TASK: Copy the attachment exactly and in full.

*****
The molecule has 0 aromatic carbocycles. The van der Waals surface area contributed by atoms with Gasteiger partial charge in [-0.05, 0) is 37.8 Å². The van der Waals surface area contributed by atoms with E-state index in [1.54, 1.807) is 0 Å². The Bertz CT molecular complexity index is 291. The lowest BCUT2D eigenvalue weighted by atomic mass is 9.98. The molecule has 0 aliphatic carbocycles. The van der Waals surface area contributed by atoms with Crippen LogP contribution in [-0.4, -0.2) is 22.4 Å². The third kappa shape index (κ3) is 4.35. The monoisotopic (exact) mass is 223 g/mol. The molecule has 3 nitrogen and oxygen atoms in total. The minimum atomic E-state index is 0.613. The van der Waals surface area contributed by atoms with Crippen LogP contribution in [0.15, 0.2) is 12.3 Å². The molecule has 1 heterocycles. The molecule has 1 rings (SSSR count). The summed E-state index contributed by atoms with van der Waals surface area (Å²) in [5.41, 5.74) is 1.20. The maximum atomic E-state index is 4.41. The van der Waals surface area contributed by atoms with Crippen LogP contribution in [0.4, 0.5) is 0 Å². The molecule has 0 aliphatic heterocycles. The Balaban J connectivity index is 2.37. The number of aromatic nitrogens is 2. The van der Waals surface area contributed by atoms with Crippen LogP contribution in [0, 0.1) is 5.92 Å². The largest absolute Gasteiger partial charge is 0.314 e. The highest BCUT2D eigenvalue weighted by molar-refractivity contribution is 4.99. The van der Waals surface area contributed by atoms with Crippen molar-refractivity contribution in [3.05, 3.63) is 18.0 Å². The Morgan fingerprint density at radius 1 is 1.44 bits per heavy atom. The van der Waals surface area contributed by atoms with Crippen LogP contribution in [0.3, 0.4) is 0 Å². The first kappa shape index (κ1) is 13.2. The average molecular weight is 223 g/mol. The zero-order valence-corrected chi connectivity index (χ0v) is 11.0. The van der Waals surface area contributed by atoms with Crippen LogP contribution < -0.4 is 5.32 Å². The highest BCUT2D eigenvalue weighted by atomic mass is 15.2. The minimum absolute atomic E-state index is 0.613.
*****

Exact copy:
The molecule has 0 aromatic carbocycles. The van der Waals surface area contributed by atoms with Gasteiger partial charge in [-0.05, 0) is 37.8 Å². The van der Waals surface area contributed by atoms with E-state index in [1.54, 1.807) is 0 Å². The Bertz CT molecular complexity index is 291. The lowest BCUT2D eigenvalue weighted by atomic mass is 9.98. The molecule has 0 aliphatic carbocycles. The van der Waals surface area contributed by atoms with Crippen LogP contribution in [-0.4, -0.2) is 22.4 Å². The third kappa shape index (κ3) is 4.35. The monoisotopic (exact) mass is 223 g/mol. The molecule has 3 nitrogen and oxygen atoms in total. The minimum atomic E-state index is 0.613. The van der Waals surface area contributed by atoms with Crippen LogP contribution in [0.15, 0.2) is 12.3 Å². The molecule has 1 heterocycles. The molecule has 1 rings (SSSR count). The summed E-state index contributed by atoms with van der Waals surface area (Å²) in [5.41, 5.74) is 1.20. The maximum atomic E-state index is 4.41. The van der Waals surface area contributed by atoms with Crippen LogP contribution in [0.4, 0.5) is 0 Å². The molecule has 0 aliphatic heterocycles. The Balaban J connectivity index is 2.37. The number of aromatic nitrogens is 2. The van der Waals surface area contributed by atoms with Crippen LogP contribution in [0, 0.1) is 5.92 Å². The largest absolute Gasteiger partial charge is 0.314 e. The highest BCUT2D eigenvalue weighted by molar-refractivity contribution is 4.99. The van der Waals surface area contributed by atoms with Crippen molar-refractivity contribution in [3.05, 3.63) is 18.0 Å². The Morgan fingerprint density at radius 1 is 1.44 bits per heavy atom. The van der Waals surface area contributed by atoms with Crippen LogP contribution in [0.3, 0.4) is 0 Å². The first kappa shape index (κ1) is 13.2. The average molecular weight is 223 g/mol. The zero-order valence-corrected chi connectivity index (χ0v) is 11.0. The van der Waals surface area contributed by atoms with Crippen LogP contribution < -0.4 is 5.32 Å². The highest BCUT2D eigenvalue weighted by atomic mass is 15.2. The minimum absolute atomic E-state index is 0.613.